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Investigation clears Hartford cop in shooting last summer

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HARTFORD — Connecticut’s Division of Criminal Justice has cleared a Hartford police officer of any wrongdoing for shooting and injuring a man last June.

The DCJ report released Wednesday found that Officer Tyrell Jenkins was justified in using both non-deadly and deadly force against Tyrinde Mason-Thompson, 22, who lunged at him with a knife several times before he was shot.

Police were called to a home on Andover Street on June 9, 2015, just before 8 p.m., to help the Connecticut Department of Mental Health and Addiction Services Capital Region Mental Health Center take care of a person who was experiencing a mental health crisis.

The Health Center was contacted by Mason-Thompson’s mother, who told a dispatcher that her son was agitated, upset and yelling, and reported hearing voices. She said he wasn’t taking his medication and had a history of running away from police.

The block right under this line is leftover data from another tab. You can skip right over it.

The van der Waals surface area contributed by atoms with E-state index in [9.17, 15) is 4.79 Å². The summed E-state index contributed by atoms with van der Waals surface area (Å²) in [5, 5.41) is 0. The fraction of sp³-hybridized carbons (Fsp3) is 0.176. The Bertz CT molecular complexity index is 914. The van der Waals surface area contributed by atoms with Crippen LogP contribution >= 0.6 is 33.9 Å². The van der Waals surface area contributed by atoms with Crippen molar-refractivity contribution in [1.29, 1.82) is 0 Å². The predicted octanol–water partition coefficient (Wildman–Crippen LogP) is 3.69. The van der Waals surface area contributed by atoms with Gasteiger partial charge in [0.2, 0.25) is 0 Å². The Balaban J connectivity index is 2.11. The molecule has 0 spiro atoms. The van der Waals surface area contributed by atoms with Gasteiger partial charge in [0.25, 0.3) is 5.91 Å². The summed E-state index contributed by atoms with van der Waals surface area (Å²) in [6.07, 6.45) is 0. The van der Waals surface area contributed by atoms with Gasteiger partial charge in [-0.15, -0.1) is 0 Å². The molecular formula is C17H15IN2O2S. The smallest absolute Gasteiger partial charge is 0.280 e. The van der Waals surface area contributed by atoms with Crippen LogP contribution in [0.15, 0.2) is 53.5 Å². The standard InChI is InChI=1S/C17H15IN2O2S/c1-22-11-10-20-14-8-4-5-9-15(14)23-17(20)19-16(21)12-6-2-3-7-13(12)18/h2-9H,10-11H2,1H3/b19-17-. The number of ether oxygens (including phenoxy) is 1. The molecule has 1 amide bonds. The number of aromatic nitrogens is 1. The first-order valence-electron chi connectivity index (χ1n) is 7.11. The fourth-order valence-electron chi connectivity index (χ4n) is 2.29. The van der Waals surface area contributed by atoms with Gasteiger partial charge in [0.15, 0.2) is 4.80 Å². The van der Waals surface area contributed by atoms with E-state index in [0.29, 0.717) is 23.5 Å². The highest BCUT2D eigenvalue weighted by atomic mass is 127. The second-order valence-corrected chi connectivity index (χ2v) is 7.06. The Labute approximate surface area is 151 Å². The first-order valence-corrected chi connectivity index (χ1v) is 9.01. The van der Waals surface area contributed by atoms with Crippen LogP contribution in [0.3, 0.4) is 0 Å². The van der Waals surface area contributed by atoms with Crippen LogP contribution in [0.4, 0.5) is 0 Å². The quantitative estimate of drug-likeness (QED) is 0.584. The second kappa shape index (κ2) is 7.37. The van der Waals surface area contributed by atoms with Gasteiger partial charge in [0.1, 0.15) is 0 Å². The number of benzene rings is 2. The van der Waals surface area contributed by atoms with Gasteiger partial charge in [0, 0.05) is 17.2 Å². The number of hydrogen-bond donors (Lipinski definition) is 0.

When police arrived, Mason-Thompson took off and police chased him through several backyards. Mason-Thompson stopped, took out two knives from his waistband, and confronted the officers, according to the report released Wednesday.

The officers ordered him to drop the knives several times, but he refused, so Jenkins used a taser on Mason-Thompson. When that didn’t work, Jenkins said Mason-Thompson made eye contact with him and charged him while brandishing with the knife, according to the report.

As  Mason-Thompson ran towards him, Jenkins dropped his taser and drew his gun. Jenkins quickly backed away from Mason-Thompson and fired three rounds.  At least two hit Mason-Thompson, causing him to fall to the ground, at which point, another officer secured him in handcuffs.

Mason-Thompson was given oxygen by officers on scene, then taken to Saint Francis Hospital for emergency surgery to treat the gunshot wounds to his elbow and abdomen, according to the report. He has since recovered from his injuries and was charged with attempted first-degree assault and carrying a dangerous weapon.

The report concludes that Jenkins was justified in using deadly physical force under Connecticut General Statutes Section 53a-22 because he reasonably believed such force was necessary to defend himself from imminent deadly physical force.

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